Featured Research

from universities, journals, and other organizations

Research reveals influence of media moguls

Date:
December 13, 2013
Source:
University of East Anglia
Summary:
Concentrated individual or family ownership of media outlets is bad for editorial independence, according to new research.

Concentrated individual or family ownership of media outlets is bad for editorial independence, according to new research by an academic at the University of East Anglia (UEA).

Dr Chris Hanretty, a lecturer in politics, investigated the levels of owner influence in 211 different print and broadcast outlets in 32 European media markets, including the UK, France, Germany, Italy, Russia and Spain.

He found that owner influence is greater where voting power within the company is concentrated in the hands of individuals and families rather than companies.

The findings also show that groups which own multiple titles on a national level only are more likely to exercise owner influence, whereas groups which spread their ownership across titles in different countries are less likely to.

Dr Hanretty looked at whether more concentrated ownership increases owner influence and whether individual owners (or ownership stakes held by individuals) bring with them more influence than corporate owners (or stakes held by corporations). He said the findings had implications for policy-makers and regulators.

"Competition authorities might want to look not just at how concentrated the ownership of a particular media outlet is, but also who owns it.

"To the extent that policy-makers and regulators are involved in scrutiny of the acquisition of ownership shares in media outlets, they should exercise different levels of scrutiny depending on whether a proposed acquisition will take an ownership interest from an already-controlling share to a larger share, or whether instead the acquisition will increase the ownership interest's voting power compared to the status quo.

"Policy-makers and regulators interested in minimizing proprietorial influence have good reason to 'pierce the corporate veil' and examine the ultimate owners behind ownership interests, because ultimate owners of different types differ in their propensity to exercise owner influence."

Dr Hanretty also warned against putting "higher barriers" in the way of ownership of media outlets by foreign operators, in particular groups which have other international titles but no other domestic title, as these groups reduce owner influence.


Story Source:

The above story is based on materials provided by University of East Anglia. Note: Materials may be edited for content and length.


Cite This Page:

University of East Anglia. "Research reveals influence of media moguls." ScienceDaily. ScienceDaily, 13 December 2013. <www.sciencedaily.com/releases/2013/12/131213135345.htm>.
University of East Anglia. (2013, December 13). Research reveals influence of media moguls. ScienceDaily. Retrieved August 23, 2014 from www.sciencedaily.com/releases/2013/12/131213135345.htm
University of East Anglia. "Research reveals influence of media moguls." ScienceDaily. www.sciencedaily.com/releases/2013/12/131213135345.htm (accessed August 23, 2014).

Share This




More Science & Society News

Saturday, August 23, 2014

Featured Research

from universities, journals, and other organizations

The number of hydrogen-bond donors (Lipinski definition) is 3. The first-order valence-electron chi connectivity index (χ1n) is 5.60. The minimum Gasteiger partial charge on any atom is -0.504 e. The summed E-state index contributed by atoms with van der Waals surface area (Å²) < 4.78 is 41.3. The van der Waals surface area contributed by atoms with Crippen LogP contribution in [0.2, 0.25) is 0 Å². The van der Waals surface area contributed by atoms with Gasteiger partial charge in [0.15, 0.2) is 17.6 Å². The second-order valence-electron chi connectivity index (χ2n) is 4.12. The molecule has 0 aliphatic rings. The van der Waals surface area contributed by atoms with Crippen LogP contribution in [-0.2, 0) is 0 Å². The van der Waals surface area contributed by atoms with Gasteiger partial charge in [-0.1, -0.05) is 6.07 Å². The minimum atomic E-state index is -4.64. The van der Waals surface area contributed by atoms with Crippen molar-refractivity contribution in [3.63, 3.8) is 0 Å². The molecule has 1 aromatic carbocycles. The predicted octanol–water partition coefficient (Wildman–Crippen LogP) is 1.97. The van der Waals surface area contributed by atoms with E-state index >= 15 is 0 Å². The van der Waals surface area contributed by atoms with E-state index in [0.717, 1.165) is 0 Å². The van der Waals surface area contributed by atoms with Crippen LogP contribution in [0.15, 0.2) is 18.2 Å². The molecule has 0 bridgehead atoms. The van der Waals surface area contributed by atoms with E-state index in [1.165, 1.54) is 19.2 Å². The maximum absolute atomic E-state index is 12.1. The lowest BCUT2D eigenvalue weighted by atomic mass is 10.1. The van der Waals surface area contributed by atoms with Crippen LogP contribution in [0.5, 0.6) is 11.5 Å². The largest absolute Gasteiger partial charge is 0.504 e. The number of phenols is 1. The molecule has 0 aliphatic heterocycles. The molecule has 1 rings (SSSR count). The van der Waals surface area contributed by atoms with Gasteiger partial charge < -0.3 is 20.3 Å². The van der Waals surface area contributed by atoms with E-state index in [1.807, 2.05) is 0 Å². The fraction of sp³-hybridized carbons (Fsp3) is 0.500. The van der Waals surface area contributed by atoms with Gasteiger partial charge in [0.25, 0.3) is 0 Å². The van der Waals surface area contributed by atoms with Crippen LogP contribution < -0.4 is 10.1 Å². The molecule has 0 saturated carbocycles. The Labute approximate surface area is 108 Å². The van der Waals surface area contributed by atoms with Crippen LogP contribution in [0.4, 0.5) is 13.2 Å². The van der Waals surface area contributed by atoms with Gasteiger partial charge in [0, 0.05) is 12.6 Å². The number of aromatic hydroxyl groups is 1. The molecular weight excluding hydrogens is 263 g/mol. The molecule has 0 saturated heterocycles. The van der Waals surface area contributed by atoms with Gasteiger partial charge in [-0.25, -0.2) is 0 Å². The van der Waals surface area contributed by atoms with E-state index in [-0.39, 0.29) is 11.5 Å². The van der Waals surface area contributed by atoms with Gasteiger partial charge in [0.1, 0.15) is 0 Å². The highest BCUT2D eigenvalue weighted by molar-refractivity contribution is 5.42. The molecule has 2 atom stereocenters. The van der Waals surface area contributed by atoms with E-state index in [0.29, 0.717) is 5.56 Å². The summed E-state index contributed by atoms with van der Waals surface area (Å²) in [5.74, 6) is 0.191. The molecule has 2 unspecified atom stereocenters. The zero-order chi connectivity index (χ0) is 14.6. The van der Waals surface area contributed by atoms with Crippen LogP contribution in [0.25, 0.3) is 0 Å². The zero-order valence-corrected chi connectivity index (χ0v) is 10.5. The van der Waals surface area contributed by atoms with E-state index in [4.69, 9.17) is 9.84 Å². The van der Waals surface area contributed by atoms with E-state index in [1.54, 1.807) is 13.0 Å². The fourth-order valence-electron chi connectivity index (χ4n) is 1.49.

Featured Videos

from AP, Reuters, AFP, and other news services

Endangered Red Wolves Face Uncertain Future

Endangered Red Wolves Face Uncertain Future

AP (Aug. 22, 2014) A federal judge temporarily banned coyote hunting to save endangered red wolves, but local hunters say that the wolf preservation program does more harm than good. Meanwhile federal officials are reviewing its wolf program in North Carolina. (Aug. 22) Video provided by AP
Powered by NewsLook.com
Bank of America's $17 Bln Settlement

Bank of America's $17 Bln Settlement

Reuters - Business Video Online (Aug. 21, 2014) Bank of America's settlement is by far the largest amount paid by big banks facing mortgage securities probes. Fred Katayama reports. Video provided by Reuters
Powered by NewsLook.com
Former TSA X-Ray Scanners Easily Tricked To Miss Weapons

Former TSA X-Ray Scanners Easily Tricked To Miss Weapons

Newsy (Aug. 21, 2014) Researchers found the scanners could be duped simply by placing a weapon off to the side of the body or encasing it under a plastic shield. Video provided by Newsy
Powered by NewsLook.com
Cadavers, a Teen, and a Medical School Dream

Cadavers, a Teen, and a Medical School Dream

AP (Aug. 21, 2014) Contains graphic content. He's only 17. But Johntrell Bowles has wanted to be a doctor from a young age, despite the odds against him. He was recently the youngest participant in a cadaver program at the Indiana University NW medical school. (Aug. 21) Video provided by AP
Powered by NewsLook.com

Search ScienceDaily

Number of stories in archives: 140,361

Find with keyword(s):
Enter a keyword or phrase to search ScienceDaily for related topics and research stories.

Save/Print:
Share:

Breaking News:
from the past week

In Other News

... from NewsDaily.com

Science News

Health News

Environment News

Technology News



Save/Print:
Share:

Free Subscriptions


Get the latest science news with ScienceDaily's free email newsletters, updated daily and weekly. Or view hourly updated newsfeeds in your RSS reader:

Get Social & Mobile


Keep up to date with the latest news from ScienceDaily via social networks and mobile apps:

Have Feedback?


Tell us what you think of ScienceDaily -- we welcome both positive and negative comments. Have any problems using the site? Questions?
Mobile: iPhone Android Web
Follow: Facebook Twitter Google+
Subscribe: RSS Feeds Email Newsletters
Latest Headlines Health & Medicine Mind & Brain Space & Time Matter & Energy Computers & Math Plants & Animals Earth & Climate Fossils & Ruins